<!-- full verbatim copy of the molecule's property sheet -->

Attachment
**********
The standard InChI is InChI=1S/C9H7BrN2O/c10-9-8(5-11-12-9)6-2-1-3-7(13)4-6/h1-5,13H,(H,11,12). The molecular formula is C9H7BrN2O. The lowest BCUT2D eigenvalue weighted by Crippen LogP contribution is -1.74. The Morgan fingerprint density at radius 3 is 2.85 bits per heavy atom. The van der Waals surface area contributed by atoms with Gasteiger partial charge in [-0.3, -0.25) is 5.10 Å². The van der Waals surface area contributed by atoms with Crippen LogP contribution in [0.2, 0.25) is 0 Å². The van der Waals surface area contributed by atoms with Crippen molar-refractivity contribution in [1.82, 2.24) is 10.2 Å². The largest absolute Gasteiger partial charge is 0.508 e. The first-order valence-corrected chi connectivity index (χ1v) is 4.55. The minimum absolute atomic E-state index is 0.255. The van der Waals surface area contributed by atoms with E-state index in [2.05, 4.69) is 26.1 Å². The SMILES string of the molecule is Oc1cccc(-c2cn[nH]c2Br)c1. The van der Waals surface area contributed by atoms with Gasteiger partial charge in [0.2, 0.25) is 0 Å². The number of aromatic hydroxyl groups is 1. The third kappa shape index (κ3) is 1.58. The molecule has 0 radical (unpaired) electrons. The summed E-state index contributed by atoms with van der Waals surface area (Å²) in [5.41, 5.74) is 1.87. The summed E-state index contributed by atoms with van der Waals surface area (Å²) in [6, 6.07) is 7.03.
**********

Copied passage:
The standard InChI is InChI=1S/C9H7BrN2O/c10-9-8(5-11-12-9)6-2-1-3-7(13)4-6/h1-5,13H,(H,11,12). The molecular formula is C9H7BrN2O. The lowest BCUT2D eigenvalue weighted by Crippen LogP contribution is -1.74. The Morgan fingerprint density at radius 3 is 2.85 bits per heavy atom. The van der Waals surface area contributed by atoms with Gasteiger partial charge in [-0.3, -0.25) is 5.10 Å². The van der Waals surface area contributed by atoms with Crippen LogP contribution in [0.2, 0.25) is 0 Å². The van der Waals surface area contributed by atoms with Crippen molar-refractivity contribution in [1.82, 2.24) is 10.2 Å². The largest absolute Gasteiger partial charge is 0.508 e. The first-order valence-corrected chi connectivity index (χ1v) is 4.55. The minimum absolute atomic E-state index is 0.255. The van der Waals surface area contributed by atoms with E-state index in [2.05, 4.69) is 26.1 Å². The SMILES string of the molecule is Oc1cccc(-c2cn[nH]c2Br)c1. The van der Waals surface area contributed by atoms with Gasteiger partial charge in [0.2, 0.25) is 0 Å². The number of aromatic hydroxyl groups is 1. The third kappa shape index (κ3) is 1.58. The molecule has 0 radical (unpaired) electrons. The summed E-state index contributed by atoms with van der Waals surface area (Å²) in [5.41, 5.74) is 1.87. The summed E-state index contributed by atoms with van der Waals surface area (Å²) in [6, 6.07) is 7.03.